So can diseases be. CE/MFS is now reified, but for many years it was not. There were/are no organic manifestations. The profile of people presenting with it, and the obvious fact that many or most of them are neither dissimulating nor malingering, as well as its prevalence, finally got it reified. It is now “a disease” and you can “have it”, whereas 25 years ago it wasn’t and you couldn’t. There are once-only diseases such as encephalitis lethargica, which occurred once only in time and place, but whose sufferers were institutionalised well into the 1980’s. And there is now long-Covid.
Fifth, whatever one’s attitude towards it, a phenomenology is being notated, that of PIT, and that phenomenology is not illusory. PIT may stay, or vanish. My current guess is that it will stay, but the understanding of it may well change considerably. As far as I can tell, any association with VaccAZ is at time of writing wide open. Medics everywhere are now phenomenologically sensitised, through experience with Covid. There are plenty of never-before-seen phenomena, such as MIS-C, and it may be that people have started noticing something with PIT that had not yet been well classified. Kupferschmidt and Vogel’s story in Science reads like classical medical detective work.
Sixth, politics cannot ignore the situation with PIT. Here, I suggest McKie is exhibiting his cultural straightjacket by calling European reactions “political folly“. It is not a pure matter of existing statistics and calculation of “risk”. A French minister could be criminally prosecuted for hesitant lockdown decisions that some people believe cost 20,000 lives (some senior British scientists have proposed that waiting a week on the March 2020 lockdown led to 20,000 more deaths). I don’t think such a process is available in English law (but IANAL). Similarly, in Germany, if a new medical phenomenon such as PIT has been identified and government ministers do not take it into account, the Government could be held liable and ministers be prosecuted, quite apart from any civil liability. Again, not in English law. Germany’s senior politicians are (mostly) not stupid. Neither do they want to end up in jail.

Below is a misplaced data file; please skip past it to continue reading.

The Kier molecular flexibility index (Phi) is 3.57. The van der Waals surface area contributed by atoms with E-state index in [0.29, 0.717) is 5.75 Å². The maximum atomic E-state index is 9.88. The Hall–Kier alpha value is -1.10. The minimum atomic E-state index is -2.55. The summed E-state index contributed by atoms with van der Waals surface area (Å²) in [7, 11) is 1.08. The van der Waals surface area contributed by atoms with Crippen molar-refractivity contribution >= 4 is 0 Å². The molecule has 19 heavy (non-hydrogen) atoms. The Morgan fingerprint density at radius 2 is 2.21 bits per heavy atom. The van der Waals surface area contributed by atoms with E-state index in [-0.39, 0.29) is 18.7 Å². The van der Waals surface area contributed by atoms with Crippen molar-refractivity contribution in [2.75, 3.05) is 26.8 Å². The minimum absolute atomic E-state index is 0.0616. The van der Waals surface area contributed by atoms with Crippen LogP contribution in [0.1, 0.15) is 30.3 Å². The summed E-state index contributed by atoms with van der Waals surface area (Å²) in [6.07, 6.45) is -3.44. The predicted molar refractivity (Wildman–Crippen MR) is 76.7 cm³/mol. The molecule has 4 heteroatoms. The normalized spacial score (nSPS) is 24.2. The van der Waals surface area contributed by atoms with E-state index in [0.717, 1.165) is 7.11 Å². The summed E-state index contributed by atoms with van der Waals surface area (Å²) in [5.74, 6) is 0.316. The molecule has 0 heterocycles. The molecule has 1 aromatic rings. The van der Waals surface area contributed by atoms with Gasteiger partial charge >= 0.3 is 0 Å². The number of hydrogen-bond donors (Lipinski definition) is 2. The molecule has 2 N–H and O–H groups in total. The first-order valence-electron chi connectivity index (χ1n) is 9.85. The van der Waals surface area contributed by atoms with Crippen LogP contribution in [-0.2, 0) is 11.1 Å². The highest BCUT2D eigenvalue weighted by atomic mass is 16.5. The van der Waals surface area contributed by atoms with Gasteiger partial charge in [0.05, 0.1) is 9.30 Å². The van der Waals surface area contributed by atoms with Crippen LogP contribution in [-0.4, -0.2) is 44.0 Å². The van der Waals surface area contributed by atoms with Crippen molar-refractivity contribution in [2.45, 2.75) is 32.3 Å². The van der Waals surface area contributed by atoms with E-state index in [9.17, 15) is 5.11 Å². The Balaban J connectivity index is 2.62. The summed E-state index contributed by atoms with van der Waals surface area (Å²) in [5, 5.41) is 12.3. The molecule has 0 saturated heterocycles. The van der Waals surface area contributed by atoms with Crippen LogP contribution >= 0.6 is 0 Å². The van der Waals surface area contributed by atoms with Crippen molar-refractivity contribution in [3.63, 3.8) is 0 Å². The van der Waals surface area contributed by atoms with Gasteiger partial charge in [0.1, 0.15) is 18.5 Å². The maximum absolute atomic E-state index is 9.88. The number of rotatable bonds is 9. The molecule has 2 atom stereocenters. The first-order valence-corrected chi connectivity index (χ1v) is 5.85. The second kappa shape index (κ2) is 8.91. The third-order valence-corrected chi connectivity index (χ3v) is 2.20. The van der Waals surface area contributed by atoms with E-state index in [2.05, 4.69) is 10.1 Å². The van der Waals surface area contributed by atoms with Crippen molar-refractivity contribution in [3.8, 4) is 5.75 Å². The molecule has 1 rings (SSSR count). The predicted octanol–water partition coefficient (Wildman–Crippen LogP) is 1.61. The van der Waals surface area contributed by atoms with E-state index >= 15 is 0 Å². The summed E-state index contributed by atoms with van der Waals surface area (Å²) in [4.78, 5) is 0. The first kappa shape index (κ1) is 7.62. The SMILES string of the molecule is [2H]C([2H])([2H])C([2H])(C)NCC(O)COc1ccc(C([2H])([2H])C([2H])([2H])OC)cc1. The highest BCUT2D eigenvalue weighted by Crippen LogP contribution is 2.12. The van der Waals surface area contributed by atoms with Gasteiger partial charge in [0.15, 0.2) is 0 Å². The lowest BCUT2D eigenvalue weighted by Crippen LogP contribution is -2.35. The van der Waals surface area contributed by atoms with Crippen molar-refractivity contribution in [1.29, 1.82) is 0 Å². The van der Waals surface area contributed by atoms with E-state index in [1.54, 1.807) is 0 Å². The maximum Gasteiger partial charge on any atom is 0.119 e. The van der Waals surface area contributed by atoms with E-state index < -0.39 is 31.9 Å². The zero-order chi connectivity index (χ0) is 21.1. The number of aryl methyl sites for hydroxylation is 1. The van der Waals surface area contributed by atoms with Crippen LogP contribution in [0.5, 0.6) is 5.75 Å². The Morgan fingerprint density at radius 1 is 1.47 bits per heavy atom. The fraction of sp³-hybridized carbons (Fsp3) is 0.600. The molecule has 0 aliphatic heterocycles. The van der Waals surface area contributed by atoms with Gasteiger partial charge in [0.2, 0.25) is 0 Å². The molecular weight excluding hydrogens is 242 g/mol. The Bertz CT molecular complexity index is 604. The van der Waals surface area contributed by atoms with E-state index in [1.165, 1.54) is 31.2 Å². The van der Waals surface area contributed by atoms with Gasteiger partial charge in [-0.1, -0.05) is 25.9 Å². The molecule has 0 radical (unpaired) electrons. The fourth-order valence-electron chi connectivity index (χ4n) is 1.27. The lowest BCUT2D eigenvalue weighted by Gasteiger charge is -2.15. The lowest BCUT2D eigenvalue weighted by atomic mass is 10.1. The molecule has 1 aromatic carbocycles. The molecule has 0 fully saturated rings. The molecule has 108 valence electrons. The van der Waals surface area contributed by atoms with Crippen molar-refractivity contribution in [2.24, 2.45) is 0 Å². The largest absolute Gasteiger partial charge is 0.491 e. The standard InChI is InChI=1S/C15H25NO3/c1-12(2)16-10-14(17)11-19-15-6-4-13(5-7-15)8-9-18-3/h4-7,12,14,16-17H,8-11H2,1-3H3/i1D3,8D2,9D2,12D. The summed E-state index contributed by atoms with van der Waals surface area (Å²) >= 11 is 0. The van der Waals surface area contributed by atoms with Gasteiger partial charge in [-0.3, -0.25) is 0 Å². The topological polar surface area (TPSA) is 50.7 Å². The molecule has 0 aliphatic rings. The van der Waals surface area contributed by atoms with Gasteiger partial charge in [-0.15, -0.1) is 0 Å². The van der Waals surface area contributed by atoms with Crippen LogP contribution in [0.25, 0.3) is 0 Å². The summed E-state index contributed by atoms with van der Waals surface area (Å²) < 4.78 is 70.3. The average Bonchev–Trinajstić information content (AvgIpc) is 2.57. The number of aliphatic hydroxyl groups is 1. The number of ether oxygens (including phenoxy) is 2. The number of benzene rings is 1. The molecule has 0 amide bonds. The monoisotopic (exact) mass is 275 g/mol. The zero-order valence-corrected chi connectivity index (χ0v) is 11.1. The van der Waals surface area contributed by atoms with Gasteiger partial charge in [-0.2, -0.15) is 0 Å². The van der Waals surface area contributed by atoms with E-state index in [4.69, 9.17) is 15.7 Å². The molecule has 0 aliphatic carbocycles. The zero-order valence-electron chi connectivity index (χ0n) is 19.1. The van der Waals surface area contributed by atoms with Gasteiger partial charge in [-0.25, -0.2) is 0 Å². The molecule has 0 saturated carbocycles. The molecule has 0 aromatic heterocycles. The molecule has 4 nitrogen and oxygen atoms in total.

Concerning alleged “political folly”, there is in fact loud clamour in Germany for proceeding with vaccination as fast as one can, including with VaccAZ. I don’t know any leading politician who has not proposed it. (There is, of course, a difference between proposing something and putting the legal and logistical structures in place to have it happen. One can well say one thing and do another.) The main problem still seems to be supply.
I would rather suggest that, in fact, a political opportunity arose and has been taken. Within a week, the German vaccination strategies have become much more liberal (yes, plural: there are 16 of them, one for each state, nominally “coordinated” by the Fed). A week ago, it was “over-70’s first from April 8 on“. On Wednesday my state of Nordrhein-Westfalen (NRW) changed to “anyone over 60 can get an AZ jab from April 4 on“. NRW received 450,000 extra AZ doses and has 3.8m inhabitants between the ages of 60 and 70, of whom I am one. Now, that is a sensible strategy for getting VaccAZ into people’s arms. My appointment is Easter Monday morning, early. The WWW booking site was enabled yesterday (Easter Saturday) morning at 0900 (actually about ten minutes before that) and was instantly overloaded. My local newspaper is saying that in my local region just over 113,000 appointments were made on Saturday, and NRW-wide just over 213,000. Not bad for one day. So much for vaccine hesitancy.